or rather Matilda but Maude for short. Her hair is grayer than it appears--her thin lips, thin eyelashes and photographer's inexpert removal of lines around her eyes all suggest Maude is a matriarch-- wise and sweetly wizened. Yes, it can happen--the sweetly wizened bit. I'm counting on it.
I'm sure she did her own needle work and lovely it is at that.
Her earrings don't appear to have a stone for certain but if they do I reckon it to be a garnet.
In any event, she's lovely and quite likely to have been a beauty in her day.
Josephine (Jo)-- the son her father never had. Jo is the complete opposite of Kitty. Jo has no interest in frilly collars or covered buttons and she’d happily cut all her hair short if she could. But she can’t, so she styles it as no-nonsense as humanly possible given the parameters for feminine, Victorian hair. Her bangs are so widely cut with a hint of side burn that you almost don’t notice there actually is a tight knot of the rest of her hair in the back.
Her neck pin is as modest as her personal style. Fashion dictates a pin to fasten her top tight but Jo can make it as utilitarian as she likes and she does. Small and tasteful--completely adequate to the job.
It could have some diamond chips but it is just as likely to have only an etched motif.
Jo was kind and sharp witted. She never met her match but was not bothered in the least. She took care of her parents in their old age and was a superbly doting aunt to her sister’s seven children.
Kitty is a darling. She would totally be a scrap booker today given her eye for detail. I'll bet she was a very much a "lace-on-everything" sort of decorator. I'm certain her house was full of doilies and tatted trimmings on all her antimacassars. Don't you feel like her house would have been saturated in dried flowers and hues of pink?
Funnily, she is not wearing a drop of jewelry. Kitty's style is just her joie de vivre and winning smile. It was no accident the matte surrounding her photo is covered with floating cherubs. I think she was loud in a sweet way--if that's possible. I just think her laugh would be one known to all proclaiming her arrival before the front door was yet to be opened to her.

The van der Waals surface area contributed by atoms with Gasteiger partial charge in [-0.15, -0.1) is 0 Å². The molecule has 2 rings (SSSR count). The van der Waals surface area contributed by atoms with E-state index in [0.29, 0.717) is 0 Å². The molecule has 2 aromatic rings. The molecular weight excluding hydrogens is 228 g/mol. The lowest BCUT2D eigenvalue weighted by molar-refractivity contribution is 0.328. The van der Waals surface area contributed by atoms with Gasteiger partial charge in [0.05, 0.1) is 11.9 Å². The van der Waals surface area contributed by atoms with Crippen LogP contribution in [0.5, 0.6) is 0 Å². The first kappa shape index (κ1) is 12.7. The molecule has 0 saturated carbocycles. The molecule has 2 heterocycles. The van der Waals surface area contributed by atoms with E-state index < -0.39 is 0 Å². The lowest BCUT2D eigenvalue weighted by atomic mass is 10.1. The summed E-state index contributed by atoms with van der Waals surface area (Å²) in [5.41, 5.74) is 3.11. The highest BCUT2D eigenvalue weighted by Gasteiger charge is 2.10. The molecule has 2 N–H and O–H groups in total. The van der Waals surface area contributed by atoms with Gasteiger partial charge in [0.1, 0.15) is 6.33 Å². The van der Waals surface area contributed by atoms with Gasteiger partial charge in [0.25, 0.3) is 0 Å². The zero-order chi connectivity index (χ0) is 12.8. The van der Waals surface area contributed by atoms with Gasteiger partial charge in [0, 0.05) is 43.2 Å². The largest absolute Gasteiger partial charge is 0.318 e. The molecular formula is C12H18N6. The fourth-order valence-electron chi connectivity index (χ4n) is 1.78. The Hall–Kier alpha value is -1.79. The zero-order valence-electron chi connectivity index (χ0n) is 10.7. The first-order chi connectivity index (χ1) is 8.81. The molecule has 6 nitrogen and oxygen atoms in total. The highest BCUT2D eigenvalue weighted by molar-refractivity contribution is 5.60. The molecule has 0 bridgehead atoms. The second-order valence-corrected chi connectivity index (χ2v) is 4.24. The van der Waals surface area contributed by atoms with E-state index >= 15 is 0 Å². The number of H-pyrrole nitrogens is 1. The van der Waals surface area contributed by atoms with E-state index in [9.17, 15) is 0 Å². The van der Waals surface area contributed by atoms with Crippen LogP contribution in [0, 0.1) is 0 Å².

On closer inspection, it is entirely possible that Kitty is wearing a wedding ring but, if she is, it blends with skin tone. She may also be wearing a brooch on her right shoulder or a string of beads around her neck. One things for certain is that she is holding something in her angel-clasped hands. Is it a hankie, a love letter, a teeny tiny kitten?
Today's forgotten woman is Wilhemina. Her kind eyes and soft face suggest a lovingly maternal style. Though not well off her life was probably comfortable.
When I first saw this photo of Wilhelmina I couldn't help but think of the English actress Barbara Flynn as Mrs Jamison in the BBC miniseries Cranford. They look like they were separated at birth--a sister from another mister. (we'll have to see if that phrase catches on)
I can see that Wilhelmina is wearing black, jet beading which is quite lovely but the detail that excited me most was when I enlarged the pin to see what it was. It's a bee!
Victorians gave meaning to everything so I set about finding what a bee might signify. It was not as simple as I thought but I felt it was safe to defer to the experts at The DuMont Estate Jewelry Blog when they write:
"During Victorian times, bees were incorporated in many jewelry